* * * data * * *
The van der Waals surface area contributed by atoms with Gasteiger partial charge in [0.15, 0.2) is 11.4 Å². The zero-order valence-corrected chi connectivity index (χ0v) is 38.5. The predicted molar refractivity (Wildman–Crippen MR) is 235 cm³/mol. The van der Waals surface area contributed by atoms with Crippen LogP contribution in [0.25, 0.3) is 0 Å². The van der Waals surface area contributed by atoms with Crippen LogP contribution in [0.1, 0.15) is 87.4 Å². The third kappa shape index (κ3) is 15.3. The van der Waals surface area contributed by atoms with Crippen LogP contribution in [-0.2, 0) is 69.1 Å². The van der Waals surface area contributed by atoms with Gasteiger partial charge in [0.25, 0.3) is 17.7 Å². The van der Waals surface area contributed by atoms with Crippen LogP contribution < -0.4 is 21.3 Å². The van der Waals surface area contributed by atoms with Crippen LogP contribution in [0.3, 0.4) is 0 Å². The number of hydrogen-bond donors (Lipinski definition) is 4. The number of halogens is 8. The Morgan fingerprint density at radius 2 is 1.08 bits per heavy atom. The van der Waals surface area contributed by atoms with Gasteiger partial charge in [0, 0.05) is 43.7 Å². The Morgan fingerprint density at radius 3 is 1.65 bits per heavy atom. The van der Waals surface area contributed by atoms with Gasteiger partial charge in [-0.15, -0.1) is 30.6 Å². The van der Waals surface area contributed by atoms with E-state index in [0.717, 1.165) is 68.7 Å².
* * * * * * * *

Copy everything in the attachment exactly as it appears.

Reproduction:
The van der Waals surface area contributed by atoms with Gasteiger partial charge in [0.15, 0.2) is 11.4 Å². The zero-order valence-corrected chi connectivity index (χ0v) is 38.5. The predicted molar refractivity (Wildman–Crippen MR) is 235 cm³/mol. The van der Waals surface area contributed by atoms with Crippen LogP contribution in [0.25, 0.3) is 0 Å². The van der Waals surface area contributed by atoms with Crippen LogP contribution in [0.1, 0.15) is 87.4 Å². The third kappa shape index (κ3) is 15.3. The van der Waals surface area contributed by atoms with Crippen LogP contribution in [-0.2, 0) is 69.1 Å². The van der Waals surface area contributed by atoms with Gasteiger partial charge in [0.25, 0.3) is 17.7 Å². The van der Waals surface area contributed by atoms with Crippen LogP contribution < -0.4 is 21.3 Å². The van der Waals surface area contributed by atoms with Crippen LogP contribution in [0.3, 0.4) is 0 Å². The number of hydrogen-bond donors (Lipinski definition) is 4. The number of halogens is 8. The Morgan fingerprint density at radius 2 is 1.08 bits per heavy atom. The van der Waals surface area contributed by atoms with Gasteiger partial charge in [0, 0.05) is 43.7 Å². The Morgan fingerprint density at radius 3 is 1.65 bits per heavy atom. The van der Waals surface area contributed by atoms with Gasteiger partial charge in [-0.15, -0.1) is 30.6 Å². The van der Waals surface area contributed by atoms with E-state index in [0.717, 1.165) is 68.7 Å².